It was an honor to finally meet and speak briefly with Marc Gobé!
Ironically, living and working in Durham, North Carolina I learned one of his most important lessons on branding 7 or 8 years before he coined it as a “best practice” and a decade before he was to write the seminal book which was updated and revised as Emotional Branding 2.0 just as I was retiring a couple of years ago.
When I arrived in Durham in 1989 to jumpstart the organization responsible for being the “heart, soul, and energy of the community as a destination” and “defender of it’s image and brand” as well as “guardian of its unique sense of place” – Durham was soon to receive recognition as “the city with a soul.”
While all of my previous decades of experience at community marketing and branding involved engaging the head, as nearly all marketing did until it was revolutionized by Marc, I turned out to be a good match for a community with already unparalleled levels of community pride and passion.
Marc Gobe’s brilliant contribution to branding a few years later was was to point out that a brand or product personality (in my expertise, a community) must engage not only the head but the heart and the soul.
Durham at the time I arrived was and had always been big on heart and soul, but these were masked by both unpretentiousness and double-density press coverage which our market intelligence revealed was fueled by incredible levels of negative word of mouth among residents of nearby communities.
So I was able to skip the much harder job of generating community pride and do what I could do best: give that existing pride and passion voice by empowering residents with facts and information, often in the form of statistics and then working systematically to facing down inaccuracies point by point and day by day.
From day one, a couple of people who should have been helping out were critical instead, criticizing the amount of research it took to empower residents and correct inaccuracies even undermining me by “carrying water” for a few in nearby Raleigh who were threatened by our efforts to calmly address what were affectionately termed “water-cooler” myths.
Ironically, even the few trying to undermine the effort were always among the first to call for data to overcome misinformation that was tripping up consultants, threatening loans, dissuading tenants and home buyers or undermining credit ratings or reappraisals.
I smile when, ironically, one of those naysayers will now and then try to claim credit for the turn-around.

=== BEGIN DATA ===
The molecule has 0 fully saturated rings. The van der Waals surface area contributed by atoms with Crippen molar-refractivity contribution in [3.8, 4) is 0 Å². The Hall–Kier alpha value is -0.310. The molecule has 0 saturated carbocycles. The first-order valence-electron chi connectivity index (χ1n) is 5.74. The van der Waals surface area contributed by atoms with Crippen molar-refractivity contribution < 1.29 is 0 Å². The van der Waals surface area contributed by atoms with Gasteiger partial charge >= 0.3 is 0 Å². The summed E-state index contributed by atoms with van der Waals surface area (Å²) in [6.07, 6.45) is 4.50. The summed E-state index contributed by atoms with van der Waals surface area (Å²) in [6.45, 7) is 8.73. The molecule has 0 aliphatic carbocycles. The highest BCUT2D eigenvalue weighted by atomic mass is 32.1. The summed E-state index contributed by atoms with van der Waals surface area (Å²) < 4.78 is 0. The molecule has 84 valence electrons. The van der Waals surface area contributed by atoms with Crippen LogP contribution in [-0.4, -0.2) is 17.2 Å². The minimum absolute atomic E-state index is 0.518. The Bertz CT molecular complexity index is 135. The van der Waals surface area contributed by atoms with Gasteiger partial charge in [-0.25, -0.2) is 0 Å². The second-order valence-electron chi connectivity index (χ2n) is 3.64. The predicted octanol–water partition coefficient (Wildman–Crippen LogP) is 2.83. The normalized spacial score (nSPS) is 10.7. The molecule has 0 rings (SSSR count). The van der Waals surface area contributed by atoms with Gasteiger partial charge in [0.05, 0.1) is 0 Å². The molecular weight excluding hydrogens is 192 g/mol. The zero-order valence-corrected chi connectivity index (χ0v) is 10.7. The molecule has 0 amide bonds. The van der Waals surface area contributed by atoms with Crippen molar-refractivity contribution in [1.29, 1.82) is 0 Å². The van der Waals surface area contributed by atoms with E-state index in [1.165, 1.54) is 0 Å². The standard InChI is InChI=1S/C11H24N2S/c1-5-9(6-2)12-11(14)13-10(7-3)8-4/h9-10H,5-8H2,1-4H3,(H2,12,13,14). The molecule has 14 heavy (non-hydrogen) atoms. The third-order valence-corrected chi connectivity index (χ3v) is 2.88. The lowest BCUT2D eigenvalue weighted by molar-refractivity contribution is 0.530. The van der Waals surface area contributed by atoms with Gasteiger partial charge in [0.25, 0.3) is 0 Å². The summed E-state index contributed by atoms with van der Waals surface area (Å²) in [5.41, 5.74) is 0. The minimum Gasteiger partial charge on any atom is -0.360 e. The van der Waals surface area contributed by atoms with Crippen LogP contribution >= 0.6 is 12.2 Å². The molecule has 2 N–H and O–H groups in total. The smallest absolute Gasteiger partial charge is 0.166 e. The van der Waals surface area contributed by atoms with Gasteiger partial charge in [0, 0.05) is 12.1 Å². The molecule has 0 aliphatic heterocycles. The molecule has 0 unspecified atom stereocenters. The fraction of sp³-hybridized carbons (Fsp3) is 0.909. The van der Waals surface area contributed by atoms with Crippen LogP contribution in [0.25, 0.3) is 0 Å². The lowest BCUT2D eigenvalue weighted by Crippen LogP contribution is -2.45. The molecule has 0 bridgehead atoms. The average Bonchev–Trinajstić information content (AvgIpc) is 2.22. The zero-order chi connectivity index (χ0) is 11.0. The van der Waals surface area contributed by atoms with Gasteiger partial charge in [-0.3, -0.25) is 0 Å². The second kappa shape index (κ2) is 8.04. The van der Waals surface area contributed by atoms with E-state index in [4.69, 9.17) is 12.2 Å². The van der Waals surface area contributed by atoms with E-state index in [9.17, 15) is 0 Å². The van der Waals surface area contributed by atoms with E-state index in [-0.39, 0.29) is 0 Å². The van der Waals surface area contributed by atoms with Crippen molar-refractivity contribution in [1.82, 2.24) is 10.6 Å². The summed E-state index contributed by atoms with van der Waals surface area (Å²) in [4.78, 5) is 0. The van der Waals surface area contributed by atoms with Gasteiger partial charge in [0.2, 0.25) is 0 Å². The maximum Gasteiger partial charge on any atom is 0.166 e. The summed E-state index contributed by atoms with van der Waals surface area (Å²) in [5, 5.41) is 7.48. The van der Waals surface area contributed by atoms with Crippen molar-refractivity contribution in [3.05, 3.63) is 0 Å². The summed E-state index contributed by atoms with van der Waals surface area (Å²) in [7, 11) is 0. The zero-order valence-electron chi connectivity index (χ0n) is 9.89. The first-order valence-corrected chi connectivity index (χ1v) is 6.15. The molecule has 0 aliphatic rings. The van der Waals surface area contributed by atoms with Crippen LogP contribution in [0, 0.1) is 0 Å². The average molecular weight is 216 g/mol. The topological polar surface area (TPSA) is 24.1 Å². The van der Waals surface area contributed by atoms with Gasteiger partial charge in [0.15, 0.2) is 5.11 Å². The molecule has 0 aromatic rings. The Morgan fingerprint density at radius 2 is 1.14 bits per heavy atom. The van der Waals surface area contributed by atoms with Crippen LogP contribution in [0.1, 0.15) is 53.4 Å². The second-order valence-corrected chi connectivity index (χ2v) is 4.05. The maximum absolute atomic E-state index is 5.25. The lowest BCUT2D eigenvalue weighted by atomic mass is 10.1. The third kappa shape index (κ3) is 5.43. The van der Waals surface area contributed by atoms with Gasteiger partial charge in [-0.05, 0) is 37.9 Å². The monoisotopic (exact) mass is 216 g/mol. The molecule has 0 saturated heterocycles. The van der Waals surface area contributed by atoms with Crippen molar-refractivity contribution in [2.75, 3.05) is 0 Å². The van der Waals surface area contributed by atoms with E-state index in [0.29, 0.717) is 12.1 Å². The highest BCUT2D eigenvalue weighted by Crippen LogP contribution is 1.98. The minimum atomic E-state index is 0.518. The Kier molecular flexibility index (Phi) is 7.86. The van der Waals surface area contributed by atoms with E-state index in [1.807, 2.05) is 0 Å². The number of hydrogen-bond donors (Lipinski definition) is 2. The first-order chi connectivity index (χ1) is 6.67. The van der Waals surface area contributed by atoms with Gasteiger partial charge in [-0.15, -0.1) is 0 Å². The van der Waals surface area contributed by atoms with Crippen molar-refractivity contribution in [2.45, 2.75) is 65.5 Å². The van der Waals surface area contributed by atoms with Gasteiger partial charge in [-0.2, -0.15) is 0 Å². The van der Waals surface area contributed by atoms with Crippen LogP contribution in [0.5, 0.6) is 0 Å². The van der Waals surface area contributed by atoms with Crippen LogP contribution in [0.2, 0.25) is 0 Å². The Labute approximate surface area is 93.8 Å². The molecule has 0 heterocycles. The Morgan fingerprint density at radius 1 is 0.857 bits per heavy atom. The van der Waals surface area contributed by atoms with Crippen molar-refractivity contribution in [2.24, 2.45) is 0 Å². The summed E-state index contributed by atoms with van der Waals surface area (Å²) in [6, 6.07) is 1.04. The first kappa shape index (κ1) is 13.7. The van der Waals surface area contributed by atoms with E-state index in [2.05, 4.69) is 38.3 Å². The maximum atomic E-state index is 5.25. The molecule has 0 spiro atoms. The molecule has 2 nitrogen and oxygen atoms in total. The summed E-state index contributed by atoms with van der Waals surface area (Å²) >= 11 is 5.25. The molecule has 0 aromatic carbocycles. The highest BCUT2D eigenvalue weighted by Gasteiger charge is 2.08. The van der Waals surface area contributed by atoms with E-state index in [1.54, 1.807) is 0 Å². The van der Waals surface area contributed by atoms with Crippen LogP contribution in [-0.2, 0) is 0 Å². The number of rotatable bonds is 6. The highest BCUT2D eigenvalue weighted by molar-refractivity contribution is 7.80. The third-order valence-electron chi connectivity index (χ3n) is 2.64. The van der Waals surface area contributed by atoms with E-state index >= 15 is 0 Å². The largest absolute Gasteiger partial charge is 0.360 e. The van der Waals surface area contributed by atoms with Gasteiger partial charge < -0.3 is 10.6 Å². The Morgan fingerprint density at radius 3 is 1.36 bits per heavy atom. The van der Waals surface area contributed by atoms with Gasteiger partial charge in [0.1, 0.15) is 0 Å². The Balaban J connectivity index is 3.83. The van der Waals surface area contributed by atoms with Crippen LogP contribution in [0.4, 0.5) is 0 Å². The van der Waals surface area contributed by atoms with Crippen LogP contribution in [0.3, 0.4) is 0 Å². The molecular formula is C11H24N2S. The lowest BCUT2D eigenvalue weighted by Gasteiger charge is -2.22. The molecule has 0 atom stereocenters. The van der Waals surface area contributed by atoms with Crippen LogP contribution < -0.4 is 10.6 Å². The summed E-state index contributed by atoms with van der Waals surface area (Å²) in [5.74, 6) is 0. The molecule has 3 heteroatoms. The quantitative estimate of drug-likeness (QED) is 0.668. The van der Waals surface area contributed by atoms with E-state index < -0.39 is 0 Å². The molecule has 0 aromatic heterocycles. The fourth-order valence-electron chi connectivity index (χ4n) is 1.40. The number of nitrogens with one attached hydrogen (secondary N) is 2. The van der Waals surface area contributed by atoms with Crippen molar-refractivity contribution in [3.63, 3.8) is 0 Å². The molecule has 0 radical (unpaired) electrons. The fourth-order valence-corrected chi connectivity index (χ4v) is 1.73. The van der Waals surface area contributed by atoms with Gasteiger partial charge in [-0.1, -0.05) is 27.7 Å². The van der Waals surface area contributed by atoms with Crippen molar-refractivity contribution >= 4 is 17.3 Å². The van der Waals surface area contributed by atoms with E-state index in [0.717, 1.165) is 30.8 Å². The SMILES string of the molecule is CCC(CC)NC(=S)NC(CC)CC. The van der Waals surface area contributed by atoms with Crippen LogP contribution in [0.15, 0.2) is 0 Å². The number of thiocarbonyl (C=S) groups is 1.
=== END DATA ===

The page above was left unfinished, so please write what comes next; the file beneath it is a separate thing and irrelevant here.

While meetings with consultants and appraisers and loan officers often took much of my time, legions of residents empowered now with information to speak up around the water-cooler, created what Marc terms “social voice” both before and after the term social media and related technology became widely available.
They deserve the credit!
Together, we cleared away the clouds of neighboring negativity that were obscuring Durham’s unparalleled but always unpretentious sense of community pride and passion and replaced it with positive word of mouth that in turn has fueled a resurgence that has made things possible that are far more tangible.
In 2005, using a template that Marc Gobé espoused four years earlier in the 1.0 edition of Emotional Branding and a two-year process brilliantly executed by city brand thought- leader Bill Baker and his team, Durham was able to distill an overarching Durham brand anchored in its soulful and temporal values and personality traits.
Adopted in various forms now by nearly 400 disparate Durham stakeholder organizations and in hundreds of thousands of applications, the overarching Durham brand thrives because it engages head, heart and soul.
Marc is a legend among marketers for many reasons the least of which is not only because he co-founded and built up what was known then as Desgrippes Gobé into one of the top five branding firms globally after coming to the United States as a 24 year old immigrant.
He is even more of a legend now because his understanding and passion are focused on promoting the concept that in order for product brands to have a soul, they must be good stewards of the environment and embrace sustainability as more than a buzz word.
He is also one of a growing number of marketers with the courage to once again speak out against the desecration created by huge outdoor billboards that scar roadsides, clear cut green infrastructure and blight communities. Here Marc stands on the shoulders of Mad Men giants such as Ogilvy and Gossage.
To inform others and engage their head, heart and soul about the desecration wrought by the outdoor billboard advertising industry, Marc personally financed an incredible documentary that is being screened around the country called This Space Available.